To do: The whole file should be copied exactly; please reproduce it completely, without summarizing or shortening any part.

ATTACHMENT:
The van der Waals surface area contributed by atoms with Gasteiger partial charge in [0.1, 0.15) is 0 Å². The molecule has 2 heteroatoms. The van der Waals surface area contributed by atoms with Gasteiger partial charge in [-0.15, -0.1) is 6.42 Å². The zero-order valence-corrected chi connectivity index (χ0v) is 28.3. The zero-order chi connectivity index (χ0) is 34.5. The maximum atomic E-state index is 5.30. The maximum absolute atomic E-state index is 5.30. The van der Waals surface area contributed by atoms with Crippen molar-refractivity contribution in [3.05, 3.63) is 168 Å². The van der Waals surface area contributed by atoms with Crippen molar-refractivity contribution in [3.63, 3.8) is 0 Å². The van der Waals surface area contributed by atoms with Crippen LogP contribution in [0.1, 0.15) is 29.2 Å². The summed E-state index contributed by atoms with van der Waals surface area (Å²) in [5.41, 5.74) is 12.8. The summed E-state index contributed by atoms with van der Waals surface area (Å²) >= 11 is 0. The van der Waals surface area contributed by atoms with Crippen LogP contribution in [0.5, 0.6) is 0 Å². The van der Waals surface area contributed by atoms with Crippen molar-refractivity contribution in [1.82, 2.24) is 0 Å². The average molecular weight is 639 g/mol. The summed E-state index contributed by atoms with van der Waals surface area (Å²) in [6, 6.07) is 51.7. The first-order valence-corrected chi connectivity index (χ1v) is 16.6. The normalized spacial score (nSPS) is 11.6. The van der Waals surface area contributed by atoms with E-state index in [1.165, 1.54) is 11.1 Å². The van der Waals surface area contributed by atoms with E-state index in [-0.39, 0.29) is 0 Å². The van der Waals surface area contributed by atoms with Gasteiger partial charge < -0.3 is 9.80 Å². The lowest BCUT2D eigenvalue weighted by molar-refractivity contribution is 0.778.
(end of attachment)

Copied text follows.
The van der Waals surface area contributed by atoms with Gasteiger partial charge in [0.1, 0.15) is 0 Å². The molecule has 2 heteroatoms. The van der Waals surface area contributed by atoms with Gasteiger partial charge in [-0.15, -0.1) is 6.42 Å². The zero-order valence-corrected chi connectivity index (χ0v) is 28.3. The zero-order chi connectivity index (χ0) is 34.5. The maximum atomic E-state index is 5.30. The maximum absolute atomic E-state index is 5.30. The van der Waals surface area contributed by atoms with Crippen molar-refractivity contribution in [3.05, 3.63) is 168 Å². The van der Waals surface area contributed by atoms with Crippen molar-refractivity contribution in [3.63, 3.8) is 0 Å². The van der Waals surface area contributed by atoms with Crippen LogP contribution in [0.1, 0.15) is 29.2 Å². The summed E-state index contributed by atoms with van der Waals surface area (Å²) in [5.41, 5.74) is 12.8. The summed E-state index contributed by atoms with van der Waals surface area (Å²) >= 11 is 0. The van der Waals surface area contributed by atoms with Crippen LogP contribution in [0.5, 0.6) is 0 Å². The van der Waals surface area contributed by atoms with Crippen molar-refractivity contribution in [1.82, 2.24) is 0 Å². The average molecular weight is 639 g/mol. The summed E-state index contributed by atoms with van der Waals surface area (Å²) in [6, 6.07) is 51.7. The first-order valence-corrected chi connectivity index (χ1v) is 16.6. The normalized spacial score (nSPS) is 11.6. The van der Waals surface area contributed by atoms with E-state index in [1.165, 1.54) is 11.1 Å². The van der Waals surface area contributed by atoms with E-state index in [-0.39, 0.29) is 0 Å². The van der Waals surface area contributed by atoms with Gasteiger partial charge < -0.3 is 9.80 Å². The lowest BCUT2D eigenvalue weighted by molar-refractivity contribution is 0.778.